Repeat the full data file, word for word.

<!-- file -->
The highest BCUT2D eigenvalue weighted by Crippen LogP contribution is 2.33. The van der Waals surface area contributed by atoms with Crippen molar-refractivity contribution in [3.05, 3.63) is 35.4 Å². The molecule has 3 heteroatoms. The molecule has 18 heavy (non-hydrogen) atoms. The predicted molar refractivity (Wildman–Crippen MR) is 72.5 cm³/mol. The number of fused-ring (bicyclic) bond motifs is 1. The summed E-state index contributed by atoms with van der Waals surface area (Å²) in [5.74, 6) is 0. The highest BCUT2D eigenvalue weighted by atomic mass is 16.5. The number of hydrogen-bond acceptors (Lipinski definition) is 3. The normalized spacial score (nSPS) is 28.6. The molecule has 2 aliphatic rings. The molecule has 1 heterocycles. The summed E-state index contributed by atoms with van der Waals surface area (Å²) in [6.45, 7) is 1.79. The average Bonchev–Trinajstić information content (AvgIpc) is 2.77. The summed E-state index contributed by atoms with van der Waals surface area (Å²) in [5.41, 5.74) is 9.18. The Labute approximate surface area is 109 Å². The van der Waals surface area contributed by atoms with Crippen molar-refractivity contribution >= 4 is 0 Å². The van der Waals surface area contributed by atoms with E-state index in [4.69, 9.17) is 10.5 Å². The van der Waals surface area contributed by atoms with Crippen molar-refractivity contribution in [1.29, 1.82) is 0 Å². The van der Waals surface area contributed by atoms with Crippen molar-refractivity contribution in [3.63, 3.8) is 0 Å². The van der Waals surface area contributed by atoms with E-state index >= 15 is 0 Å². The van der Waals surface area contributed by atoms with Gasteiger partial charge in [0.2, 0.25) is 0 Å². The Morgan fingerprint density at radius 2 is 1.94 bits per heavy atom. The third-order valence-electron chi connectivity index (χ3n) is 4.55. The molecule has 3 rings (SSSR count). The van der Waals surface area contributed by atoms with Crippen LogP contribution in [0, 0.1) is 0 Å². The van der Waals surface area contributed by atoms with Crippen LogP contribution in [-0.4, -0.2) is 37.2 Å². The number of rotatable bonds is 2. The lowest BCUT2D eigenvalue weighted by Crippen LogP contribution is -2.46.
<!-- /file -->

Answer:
The highest BCUT2D eigenvalue weighted by Crippen LogP contribution is 2.33. The van der Waals surface area contributed by atoms with Crippen molar-refractivity contribution in [3.05, 3.63) is 35.4 Å². The molecule has 3 heteroatoms. The molecule has 18 heavy (non-hydrogen) atoms. The predicted molar refractivity (Wildman–Crippen MR) is 72.5 cm³/mol. The number of fused-ring (bicyclic) bond motifs is 1. The summed E-state index contributed by atoms with van der Waals surface area (Å²) in [5.74, 6) is 0. The highest BCUT2D eigenvalue weighted by atomic mass is 16.5. The number of hydrogen-bond acceptors (Lipinski definition) is 3. The normalized spacial score (nSPS) is 28.6. The molecule has 2 aliphatic rings. The molecule has 1 heterocycles. The summed E-state index contributed by atoms with van der Waals surface area (Å²) in [6.45, 7) is 1.79. The average Bonchev–Trinajstić information content (AvgIpc) is 2.77. The summed E-state index contributed by atoms with van der Waals surface area (Å²) in [5.41, 5.74) is 9.18. The Labute approximate surface area is 109 Å². The van der Waals surface area contributed by atoms with Crippen molar-refractivity contribution >= 4 is 0 Å². The van der Waals surface area contributed by atoms with E-state index in [4.69, 9.17) is 10.5 Å². The van der Waals surface area contributed by atoms with Crippen molar-refractivity contribution in [1.29, 1.82) is 0 Å². The van der Waals surface area contributed by atoms with Crippen molar-refractivity contribution in [3.63, 3.8) is 0 Å². The van der Waals surface area contributed by atoms with E-state index >= 15 is 0 Å². The van der Waals surface area contributed by atoms with Gasteiger partial charge in [0.2, 0.25) is 0 Å². The Morgan fingerprint density at radius 2 is 1.94 bits per heavy atom. The third-order valence-electron chi connectivity index (χ3n) is 4.55. The molecule has 3 rings (SSSR count). The van der Waals surface area contributed by atoms with Crippen LogP contribution in [0, 0.1) is 0 Å². The van der Waals surface area contributed by atoms with Crippen LogP contribution in [-0.4, -0.2) is 37.2 Å². The number of rotatable bonds is 2. The lowest BCUT2D eigenvalue weighted by Crippen LogP contribution is -2.46.